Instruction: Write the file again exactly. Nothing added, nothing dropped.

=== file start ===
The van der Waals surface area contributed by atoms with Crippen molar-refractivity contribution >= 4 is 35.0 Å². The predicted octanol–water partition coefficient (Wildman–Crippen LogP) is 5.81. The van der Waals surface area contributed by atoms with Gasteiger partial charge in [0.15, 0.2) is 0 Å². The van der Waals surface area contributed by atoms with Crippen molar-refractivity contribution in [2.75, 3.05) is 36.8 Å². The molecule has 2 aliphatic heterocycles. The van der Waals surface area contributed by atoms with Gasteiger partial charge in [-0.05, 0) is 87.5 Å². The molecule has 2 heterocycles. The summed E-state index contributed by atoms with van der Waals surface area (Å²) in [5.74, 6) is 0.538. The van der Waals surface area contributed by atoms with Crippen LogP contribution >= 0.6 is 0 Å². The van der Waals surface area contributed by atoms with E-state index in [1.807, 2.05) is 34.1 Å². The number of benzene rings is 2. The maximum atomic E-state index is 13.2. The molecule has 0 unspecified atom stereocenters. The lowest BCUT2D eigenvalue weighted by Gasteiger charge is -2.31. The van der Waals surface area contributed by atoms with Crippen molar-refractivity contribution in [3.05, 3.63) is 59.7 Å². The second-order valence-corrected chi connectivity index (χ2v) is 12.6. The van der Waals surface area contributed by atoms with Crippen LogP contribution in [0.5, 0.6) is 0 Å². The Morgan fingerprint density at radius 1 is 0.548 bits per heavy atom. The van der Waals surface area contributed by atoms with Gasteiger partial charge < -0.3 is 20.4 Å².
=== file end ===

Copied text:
The van der Waals surface area contributed by atoms with Crippen molar-refractivity contribution >= 4 is 35.0 Å². The predicted octanol–water partition coefficient (Wildman–Crippen LogP) is 5.81. The van der Waals surface area contributed by atoms with Gasteiger partial charge in [0.15, 0.2) is 0 Å². The van der Waals surface area contributed by atoms with Crippen molar-refractivity contribution in [2.75, 3.05) is 36.8 Å². The molecule has 2 aliphatic heterocycles. The van der Waals surface area contributed by atoms with Gasteiger partial charge in [-0.05, 0) is 87.5 Å². The molecule has 2 heterocycles. The summed E-state index contributed by atoms with van der Waals surface area (Å²) in [5.74, 6) is 0.538. The van der Waals surface area contributed by atoms with Crippen LogP contribution >= 0.6 is 0 Å². The van der Waals surface area contributed by atoms with E-state index in [1.807, 2.05) is 34.1 Å². The number of benzene rings is 2. The maximum atomic E-state index is 13.2. The molecule has 0 unspecified atom stereocenters. The lowest BCUT2D eigenvalue weighted by Gasteiger charge is -2.31. The van der Waals surface area contributed by atoms with Crippen molar-refractivity contribution in [3.05, 3.63) is 59.7 Å². The second-order valence-corrected chi connectivity index (χ2v) is 12.6. The van der Waals surface area contributed by atoms with Crippen LogP contribution in [0.5, 0.6) is 0 Å². The Morgan fingerprint density at radius 1 is 0.548 bits per heavy atom. The van der Waals surface area contributed by atoms with Gasteiger partial charge < -0.3 is 20.4 Å².